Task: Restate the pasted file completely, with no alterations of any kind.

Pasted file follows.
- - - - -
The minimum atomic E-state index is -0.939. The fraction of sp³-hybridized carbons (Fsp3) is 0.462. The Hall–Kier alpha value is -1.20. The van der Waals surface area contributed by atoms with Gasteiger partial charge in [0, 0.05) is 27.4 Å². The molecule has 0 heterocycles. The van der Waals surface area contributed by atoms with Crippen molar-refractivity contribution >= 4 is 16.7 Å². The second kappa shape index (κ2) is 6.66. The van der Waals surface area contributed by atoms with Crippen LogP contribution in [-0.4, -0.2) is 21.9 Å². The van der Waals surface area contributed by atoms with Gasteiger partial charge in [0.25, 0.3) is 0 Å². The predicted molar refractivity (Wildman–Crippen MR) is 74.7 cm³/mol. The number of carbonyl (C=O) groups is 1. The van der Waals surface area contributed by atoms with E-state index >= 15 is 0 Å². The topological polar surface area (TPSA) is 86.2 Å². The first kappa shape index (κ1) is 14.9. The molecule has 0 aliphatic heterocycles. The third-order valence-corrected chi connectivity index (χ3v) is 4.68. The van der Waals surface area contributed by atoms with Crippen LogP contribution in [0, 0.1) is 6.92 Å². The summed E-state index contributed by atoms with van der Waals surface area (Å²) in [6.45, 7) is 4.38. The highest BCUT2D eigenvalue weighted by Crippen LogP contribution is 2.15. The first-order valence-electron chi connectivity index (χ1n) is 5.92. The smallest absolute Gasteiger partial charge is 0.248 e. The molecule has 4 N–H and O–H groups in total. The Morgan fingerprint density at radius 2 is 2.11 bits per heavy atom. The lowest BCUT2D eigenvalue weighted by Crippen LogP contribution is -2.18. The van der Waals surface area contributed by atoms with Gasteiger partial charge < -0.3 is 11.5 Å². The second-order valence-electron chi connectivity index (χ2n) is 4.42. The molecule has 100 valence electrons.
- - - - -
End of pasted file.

The minimum atomic E-state index is -0.939. The fraction of sp³-hybridized carbons (Fsp3) is 0.462. The Hall–Kier alpha value is -1.20. The van der Waals surface area contributed by atoms with Gasteiger partial charge in [0, 0.05) is 27.4 Å². The molecule has 0 heterocycles. The van der Waals surface area contributed by atoms with Crippen molar-refractivity contribution >= 4 is 16.7 Å². The second kappa shape index (κ2) is 6.66. The van der Waals surface area contributed by atoms with Crippen LogP contribution in [-0.4, -0.2) is 21.9 Å². The van der Waals surface area contributed by atoms with Gasteiger partial charge in [0.25, 0.3) is 0 Å². The predicted molar refractivity (Wildman–Crippen MR) is 74.7 cm³/mol. The number of carbonyl (C=O) groups is 1. The van der Waals surface area contributed by atoms with E-state index >= 15 is 0 Å². The topological polar surface area (TPSA) is 86.2 Å². The first kappa shape index (κ1) is 14.9. The molecule has 0 aliphatic heterocycles. The third-order valence-corrected chi connectivity index (χ3v) is 4.68. The van der Waals surface area contributed by atoms with Crippen LogP contribution in [0, 0.1) is 6.92 Å². The summed E-state index contributed by atoms with van der Waals surface area (Å²) in [6.45, 7) is 4.38. The highest BCUT2D eigenvalue weighted by Crippen LogP contribution is 2.15. The first-order valence-electron chi connectivity index (χ1n) is 5.92. The smallest absolute Gasteiger partial charge is 0.248 e. The molecule has 4 N–H and O–H groups in total. The Morgan fingerprint density at radius 2 is 2.11 bits per heavy atom. The lowest BCUT2D eigenvalue weighted by Crippen LogP contribution is -2.18. The van der Waals surface area contributed by atoms with Gasteiger partial charge < -0.3 is 11.5 Å². The second-order valence-electron chi connectivity index (χ2n) is 4.42. The molecule has 100 valence electrons.